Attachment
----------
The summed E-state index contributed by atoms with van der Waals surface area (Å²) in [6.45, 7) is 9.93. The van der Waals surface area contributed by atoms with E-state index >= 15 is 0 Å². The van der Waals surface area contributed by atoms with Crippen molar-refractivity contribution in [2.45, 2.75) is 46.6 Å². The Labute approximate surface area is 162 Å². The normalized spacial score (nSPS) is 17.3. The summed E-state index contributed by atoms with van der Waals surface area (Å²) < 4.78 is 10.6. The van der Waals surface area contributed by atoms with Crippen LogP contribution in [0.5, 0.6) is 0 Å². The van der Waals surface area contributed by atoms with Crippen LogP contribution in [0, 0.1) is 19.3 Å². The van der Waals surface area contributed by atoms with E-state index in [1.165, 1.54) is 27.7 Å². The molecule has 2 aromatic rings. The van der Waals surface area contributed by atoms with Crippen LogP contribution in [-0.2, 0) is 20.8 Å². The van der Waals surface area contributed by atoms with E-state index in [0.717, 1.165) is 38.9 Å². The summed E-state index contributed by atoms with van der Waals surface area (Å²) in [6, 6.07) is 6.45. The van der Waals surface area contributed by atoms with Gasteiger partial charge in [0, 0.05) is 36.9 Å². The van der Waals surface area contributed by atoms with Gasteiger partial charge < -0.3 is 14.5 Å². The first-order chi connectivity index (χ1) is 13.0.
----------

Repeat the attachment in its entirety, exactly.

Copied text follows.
The summed E-state index contributed by atoms with van der Waals surface area (Å²) in [6.45, 7) is 9.93. The van der Waals surface area contributed by atoms with E-state index >= 15 is 0 Å². The van der Waals surface area contributed by atoms with Crippen molar-refractivity contribution in [2.45, 2.75) is 46.6 Å². The Labute approximate surface area is 162 Å². The normalized spacial score (nSPS) is 17.3. The summed E-state index contributed by atoms with van der Waals surface area (Å²) < 4.78 is 10.6. The van der Waals surface area contributed by atoms with Crippen LogP contribution in [0.5, 0.6) is 0 Å². The van der Waals surface area contributed by atoms with Crippen LogP contribution in [0, 0.1) is 19.3 Å². The van der Waals surface area contributed by atoms with E-state index in [1.165, 1.54) is 27.7 Å². The molecule has 2 aromatic rings. The van der Waals surface area contributed by atoms with Crippen LogP contribution in [-0.2, 0) is 20.8 Å². The van der Waals surface area contributed by atoms with E-state index in [0.717, 1.165) is 38.9 Å². The summed E-state index contributed by atoms with van der Waals surface area (Å²) in [6, 6.07) is 6.45. The van der Waals surface area contributed by atoms with Gasteiger partial charge in [0, 0.05) is 36.9 Å². The van der Waals surface area contributed by atoms with Gasteiger partial charge < -0.3 is 14.5 Å². The first-order chi connectivity index (χ1) is 13.0.